Building Foundational Skills at Home

June 3, 2016

For families participating in the 2016-17 test cycle, now is the time to start building a strong learning foundation! Though individual exams may have distinct content and test-taking expectations, verbal skills and arithmetic skills are the building blocks to test-day readiness and success across all test types. For children aged 3.5-4 years, it is important to develop a familiarity – and ideally a mastery – of foundation skills that are common to every test or interview setting. Here are some strategies for guiding verbal and arithmetic learning at home:

 

Be specific!

Ask your child to be as specific and verbally expressive as possible when describing the world around him or her. The goal is to move beyond pointing as the primary mode of communication and to limit the use of general words like “this,” “that,” or “it.” It is important to ask questions that promote thorough, multi-sentence answers. Ask about the color, texture, function, position, size, shape, etc. of objects. Visit new and familiar places with your child and ask what he or she sees, enjoys about being there, and likes to do there. Building these conversational skills will prompt your child to build a strong personal voice, engage in more detailed storytelling, and observe the world around him or her more thoughtfully.

 

 

Drawings and Pictures

Using visual aids is a great way to reinforce verbal skills in a multi-modal way. Purchasing educational posters (ex: alphabet and number lines) and hanging them at eye-level for your child can help build letter and number recognition. Labeling common items in your home will develop a familiarity with basic spelling and linking the relationship between letters and beginning sounds (ex: the “s” sound in “sock” comes from the beginning letter, “s.” This also helps contextualize objects in space and underlines the associative relationship between objects. A creative way to build verbal-expression skills is to have your child draw a picture and describe his or her reasoning behind the image, visual aspects of the image, and emotions associated with the image. One last way to practice verbal expression is to go through a picture book together and describe the scenes. Again, ask guiding questions to support multi-sentence answers and prompt the child to think beyond the visual, connecting to the narrative (“What’s going on in this picture?” “What do you think is going to happen next?” “What changed between pictures?”).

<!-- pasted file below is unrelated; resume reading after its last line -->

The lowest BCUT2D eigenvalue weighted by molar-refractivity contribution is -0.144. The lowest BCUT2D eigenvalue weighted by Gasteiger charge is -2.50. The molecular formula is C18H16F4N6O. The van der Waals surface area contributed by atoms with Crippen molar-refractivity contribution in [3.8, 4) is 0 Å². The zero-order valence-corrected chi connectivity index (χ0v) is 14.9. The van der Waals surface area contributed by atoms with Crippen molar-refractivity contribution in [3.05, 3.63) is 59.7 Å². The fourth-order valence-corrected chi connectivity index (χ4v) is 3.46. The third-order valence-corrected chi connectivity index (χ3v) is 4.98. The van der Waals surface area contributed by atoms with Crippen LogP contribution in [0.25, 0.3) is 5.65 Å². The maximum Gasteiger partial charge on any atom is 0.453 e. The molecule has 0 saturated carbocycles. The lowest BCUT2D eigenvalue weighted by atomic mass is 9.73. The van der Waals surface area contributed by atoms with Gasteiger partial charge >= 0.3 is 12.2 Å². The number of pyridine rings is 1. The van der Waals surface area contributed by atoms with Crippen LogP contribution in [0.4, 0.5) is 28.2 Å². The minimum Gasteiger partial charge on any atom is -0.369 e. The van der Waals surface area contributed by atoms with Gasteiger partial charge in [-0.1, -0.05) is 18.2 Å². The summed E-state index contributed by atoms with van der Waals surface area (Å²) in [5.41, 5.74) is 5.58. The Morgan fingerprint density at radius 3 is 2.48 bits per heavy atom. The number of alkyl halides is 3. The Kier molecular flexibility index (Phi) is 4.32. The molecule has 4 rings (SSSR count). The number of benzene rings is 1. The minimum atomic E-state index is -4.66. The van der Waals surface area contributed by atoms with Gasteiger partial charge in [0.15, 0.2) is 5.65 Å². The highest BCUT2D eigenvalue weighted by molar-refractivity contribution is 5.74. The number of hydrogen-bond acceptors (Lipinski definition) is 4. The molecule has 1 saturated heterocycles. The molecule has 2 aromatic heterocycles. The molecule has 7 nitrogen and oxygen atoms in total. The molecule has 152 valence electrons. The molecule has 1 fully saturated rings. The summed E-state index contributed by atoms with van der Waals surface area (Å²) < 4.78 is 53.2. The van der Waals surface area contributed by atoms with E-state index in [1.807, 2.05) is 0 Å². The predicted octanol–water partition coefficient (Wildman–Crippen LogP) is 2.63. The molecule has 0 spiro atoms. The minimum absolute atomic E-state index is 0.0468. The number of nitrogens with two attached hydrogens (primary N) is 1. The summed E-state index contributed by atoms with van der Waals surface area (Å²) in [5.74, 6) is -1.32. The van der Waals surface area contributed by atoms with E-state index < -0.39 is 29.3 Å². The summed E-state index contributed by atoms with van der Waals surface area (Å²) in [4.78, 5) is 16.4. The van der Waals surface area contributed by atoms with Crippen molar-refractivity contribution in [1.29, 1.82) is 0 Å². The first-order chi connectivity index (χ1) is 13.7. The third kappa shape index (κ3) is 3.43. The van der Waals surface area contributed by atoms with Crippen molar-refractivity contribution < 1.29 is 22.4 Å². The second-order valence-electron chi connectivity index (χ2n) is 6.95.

Blocks and Dice

To build arithmetic skills, we recommend using manipulative that help visualize counting, addition, subtraction, and quantities.

 

 

Daily Strategies

  • Building Vocabulary

    • Use flashcards during playtime to boost excitement for word recognition

    • Constantly describe and name items that you and your child come across so it becomes a daily routine

    • Practice using more difficult synonyms in place of easier words with which your child is already familiar

 

Building Arithmetic Skills

  • Work with your child on basic concepts like greater-than and less-than, number sequences, and patterns

  • Use numbered objects like telephone keypads and clocks to explain different relationships between digits

  • Reinforce the one-to-one concept by practicing counting drills with your child regularly, asking him or her to verbally count various items (ex: the number of blue cars parked on a street, the number of steps climbed)

 

Building Focus

  • Start exercises in places that provide little distraction for your child, such as in a car or bus, in a waiting room, etc.

  • Practice learning exercises often to recognize how long your child can remain engaged in one concept or task, and gradually increase the time spent on one exercise each day

 

Though some of these strategies may not work for every child, we recommend applying them to fit your child’s learning style in order to get him or her comfortable with the letters, numbers, and concepts that he or she will come across in standardized tests. Keep in mind that all children develop these core skills at a unique pace, and frequent practice is the biggest key to broadening and strengthening their ability to analyze and learn. Using strategies like these will help prepare your child to tackle new concepts and conquer challenging exams with confidence.

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